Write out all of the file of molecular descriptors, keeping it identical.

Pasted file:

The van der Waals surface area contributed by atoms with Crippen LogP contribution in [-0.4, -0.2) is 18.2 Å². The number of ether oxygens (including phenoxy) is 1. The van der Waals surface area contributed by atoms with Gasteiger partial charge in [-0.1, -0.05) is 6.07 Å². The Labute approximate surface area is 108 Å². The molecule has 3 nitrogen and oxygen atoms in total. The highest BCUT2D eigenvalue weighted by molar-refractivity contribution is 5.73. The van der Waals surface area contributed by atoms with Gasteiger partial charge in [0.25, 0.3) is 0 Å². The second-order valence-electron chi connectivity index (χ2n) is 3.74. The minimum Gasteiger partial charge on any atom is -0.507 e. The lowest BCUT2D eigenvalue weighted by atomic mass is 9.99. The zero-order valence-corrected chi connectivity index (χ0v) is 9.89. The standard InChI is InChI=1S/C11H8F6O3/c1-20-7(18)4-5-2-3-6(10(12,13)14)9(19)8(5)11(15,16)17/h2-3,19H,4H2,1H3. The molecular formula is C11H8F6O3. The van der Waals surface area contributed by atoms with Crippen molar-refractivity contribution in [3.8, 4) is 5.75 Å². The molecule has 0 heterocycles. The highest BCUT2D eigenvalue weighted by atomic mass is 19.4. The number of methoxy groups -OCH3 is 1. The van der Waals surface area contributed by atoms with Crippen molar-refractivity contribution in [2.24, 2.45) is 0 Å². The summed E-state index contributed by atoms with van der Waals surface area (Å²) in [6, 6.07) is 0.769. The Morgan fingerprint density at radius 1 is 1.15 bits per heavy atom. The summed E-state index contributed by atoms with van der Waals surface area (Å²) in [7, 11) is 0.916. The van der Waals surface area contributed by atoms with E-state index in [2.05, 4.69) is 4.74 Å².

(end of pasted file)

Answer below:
The van der Waals surface area contributed by atoms with Crippen LogP contribution in [-0.4, -0.2) is 18.2 Å². The number of ether oxygens (including phenoxy) is 1. The van der Waals surface area contributed by atoms with Gasteiger partial charge in [-0.1, -0.05) is 6.07 Å². The Labute approximate surface area is 108 Å². The molecule has 3 nitrogen and oxygen atoms in total. The highest BCUT2D eigenvalue weighted by molar-refractivity contribution is 5.73. The van der Waals surface area contributed by atoms with Gasteiger partial charge in [0.25, 0.3) is 0 Å². The second-order valence-electron chi connectivity index (χ2n) is 3.74. The minimum Gasteiger partial charge on any atom is -0.507 e. The lowest BCUT2D eigenvalue weighted by atomic mass is 9.99. The zero-order valence-corrected chi connectivity index (χ0v) is 9.89. The standard InChI is InChI=1S/C11H8F6O3/c1-20-7(18)4-5-2-3-6(10(12,13)14)9(19)8(5)11(15,16)17/h2-3,19H,4H2,1H3. The molecular formula is C11H8F6O3. The van der Waals surface area contributed by atoms with Crippen molar-refractivity contribution in [3.8, 4) is 5.75 Å². The molecule has 0 heterocycles. The highest BCUT2D eigenvalue weighted by atomic mass is 19.4. The number of methoxy groups -OCH3 is 1. The van der Waals surface area contributed by atoms with Crippen molar-refractivity contribution in [2.24, 2.45) is 0 Å². The summed E-state index contributed by atoms with van der Waals surface area (Å²) in [6, 6.07) is 0.769. The Morgan fingerprint density at radius 1 is 1.15 bits per heavy atom. The summed E-state index contributed by atoms with van der Waals surface area (Å²) in [7, 11) is 0.916. The van der Waals surface area contributed by atoms with E-state index in [2.05, 4.69) is 4.74 Å².